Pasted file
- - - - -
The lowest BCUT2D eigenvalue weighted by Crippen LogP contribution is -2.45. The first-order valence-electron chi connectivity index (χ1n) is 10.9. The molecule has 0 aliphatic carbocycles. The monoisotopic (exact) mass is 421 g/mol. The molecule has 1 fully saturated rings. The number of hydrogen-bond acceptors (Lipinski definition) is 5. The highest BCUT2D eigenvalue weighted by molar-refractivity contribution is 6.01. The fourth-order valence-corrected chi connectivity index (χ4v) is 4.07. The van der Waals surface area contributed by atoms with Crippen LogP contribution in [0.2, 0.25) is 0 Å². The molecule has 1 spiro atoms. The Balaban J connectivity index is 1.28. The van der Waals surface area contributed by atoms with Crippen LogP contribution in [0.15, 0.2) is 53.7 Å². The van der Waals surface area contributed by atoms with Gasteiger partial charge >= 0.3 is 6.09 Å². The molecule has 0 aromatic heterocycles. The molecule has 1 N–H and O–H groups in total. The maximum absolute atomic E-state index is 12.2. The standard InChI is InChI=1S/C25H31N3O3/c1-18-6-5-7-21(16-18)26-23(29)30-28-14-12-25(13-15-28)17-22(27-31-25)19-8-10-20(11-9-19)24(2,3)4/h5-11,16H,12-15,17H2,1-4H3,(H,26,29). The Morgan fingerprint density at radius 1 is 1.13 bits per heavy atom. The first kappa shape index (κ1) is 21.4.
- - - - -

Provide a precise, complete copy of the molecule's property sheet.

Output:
The lowest BCUT2D eigenvalue weighted by Crippen LogP contribution is -2.45. The first-order valence-electron chi connectivity index (χ1n) is 10.9. The molecule has 0 aliphatic carbocycles. The monoisotopic (exact) mass is 421 g/mol. The molecule has 1 fully saturated rings. The number of hydrogen-bond acceptors (Lipinski definition) is 5. The highest BCUT2D eigenvalue weighted by molar-refractivity contribution is 6.01. The fourth-order valence-corrected chi connectivity index (χ4v) is 4.07. The van der Waals surface area contributed by atoms with Crippen LogP contribution in [0.2, 0.25) is 0 Å². The molecule has 1 spiro atoms. The Balaban J connectivity index is 1.28. The van der Waals surface area contributed by atoms with Crippen LogP contribution in [0.15, 0.2) is 53.7 Å². The van der Waals surface area contributed by atoms with Gasteiger partial charge >= 0.3 is 6.09 Å². The molecule has 0 aromatic heterocycles. The molecule has 1 N–H and O–H groups in total. The maximum absolute atomic E-state index is 12.2. The standard InChI is InChI=1S/C25H31N3O3/c1-18-6-5-7-21(16-18)26-23(29)30-28-14-12-25(13-15-28)17-22(27-31-25)19-8-10-20(11-9-19)24(2,3)4/h5-11,16H,12-15,17H2,1-4H3,(H,26,29). The Morgan fingerprint density at radius 1 is 1.13 bits per heavy atom. The first kappa shape index (κ1) is 21.4.